Protest Over Proposed Cuts to Child Care Services
CREATED Mar. 1, 2012
INDIO--Dozens protested outside the "social services building" in Indio Thursday over proposed state cuts to child care services.
Governor Brown is proposing hundreds of millions of dollars in cuts to subsidized child care services across the state. Something parents and child care providers here in the valley say will have a devastating effect on families, and leave thousands of adults unemployed.
Protesters too small to see over their signs stood along side their parents on Monroe Street in Indio, rallying to stop Governor Brown from slashing nearly $400 million dollars from child care services statewide.
"Everytime you turn around they want to pull the rug out," said owner of Thousand Palms Child Care Center, Sheryl Rhodes. "They get people to be productive in society and get them on the right path and then, oh no just kidding. It's like a tug of war."
The proposed cuts could be too deep for already struggling families like single mother Angela Alway, who relies on state funding to keep her 2 young children in daycare while she works full time.
"How do you get to work if you can't afford to pay the child care? You're working at night, it upsets the entire family structure and it really brings an unbalance to our community," Alway said.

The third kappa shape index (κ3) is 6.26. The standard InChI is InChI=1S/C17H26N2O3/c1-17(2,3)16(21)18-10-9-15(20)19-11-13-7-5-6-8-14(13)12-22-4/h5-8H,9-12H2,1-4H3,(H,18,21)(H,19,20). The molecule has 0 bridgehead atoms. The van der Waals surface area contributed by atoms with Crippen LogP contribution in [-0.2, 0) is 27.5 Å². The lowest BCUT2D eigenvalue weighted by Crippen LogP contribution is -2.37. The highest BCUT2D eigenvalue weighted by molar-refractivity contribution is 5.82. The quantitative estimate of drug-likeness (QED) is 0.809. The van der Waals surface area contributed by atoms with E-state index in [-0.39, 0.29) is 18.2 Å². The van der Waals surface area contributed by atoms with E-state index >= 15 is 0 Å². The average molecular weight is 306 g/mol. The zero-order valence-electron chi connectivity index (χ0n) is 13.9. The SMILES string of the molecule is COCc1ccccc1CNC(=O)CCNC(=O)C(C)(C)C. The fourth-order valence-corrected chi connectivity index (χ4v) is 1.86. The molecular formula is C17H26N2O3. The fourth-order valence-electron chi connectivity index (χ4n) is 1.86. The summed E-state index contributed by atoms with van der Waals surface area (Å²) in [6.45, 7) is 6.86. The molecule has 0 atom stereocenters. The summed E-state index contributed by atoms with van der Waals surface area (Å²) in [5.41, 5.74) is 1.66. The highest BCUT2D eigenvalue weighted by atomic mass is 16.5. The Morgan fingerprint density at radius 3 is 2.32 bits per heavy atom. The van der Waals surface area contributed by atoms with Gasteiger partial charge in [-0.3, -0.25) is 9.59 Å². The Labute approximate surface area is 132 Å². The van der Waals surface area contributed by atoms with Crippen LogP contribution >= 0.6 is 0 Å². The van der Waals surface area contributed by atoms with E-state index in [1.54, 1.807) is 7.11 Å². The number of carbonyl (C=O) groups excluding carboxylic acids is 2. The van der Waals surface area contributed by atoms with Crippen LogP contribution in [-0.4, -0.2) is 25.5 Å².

Thousand Palms Child Care Center is one of the day care facilities that could close if Governor Brown goes trhough with proposed budget cuts, forcing the parents of more than 100 children who come here every day to make some very tough decisions.
"I can only imagine what's going to happen to those children, they'll be displaced with family members," said protester Kelli Murphy.
"The moms won't be able to work they will have to stay home with their kids and a lot of parents honestly will leave their kids at home and they'll go to work and they will be there without an adult," Rhodes said.
Since the state subsidizes or pays entirely for 85 percent of the children at Thousand Palms Child Care Center, funding cuts could force the center to close its doors. Something representatives from Social Services in Indio don't want to see happen, but they say the decision is simply out of their hands.
"People shouldn't have to struggle to find a place to take care of their children, and our goal is for our customers to be self sufficient and with these cuts it puts a lot more challenge to our customers," Israel Vasquez, a representative from the Department of Social Services said.
A challenge that mothers like Angela say is unrealistic and will end up hurting thousands of families here in the valley and statewide.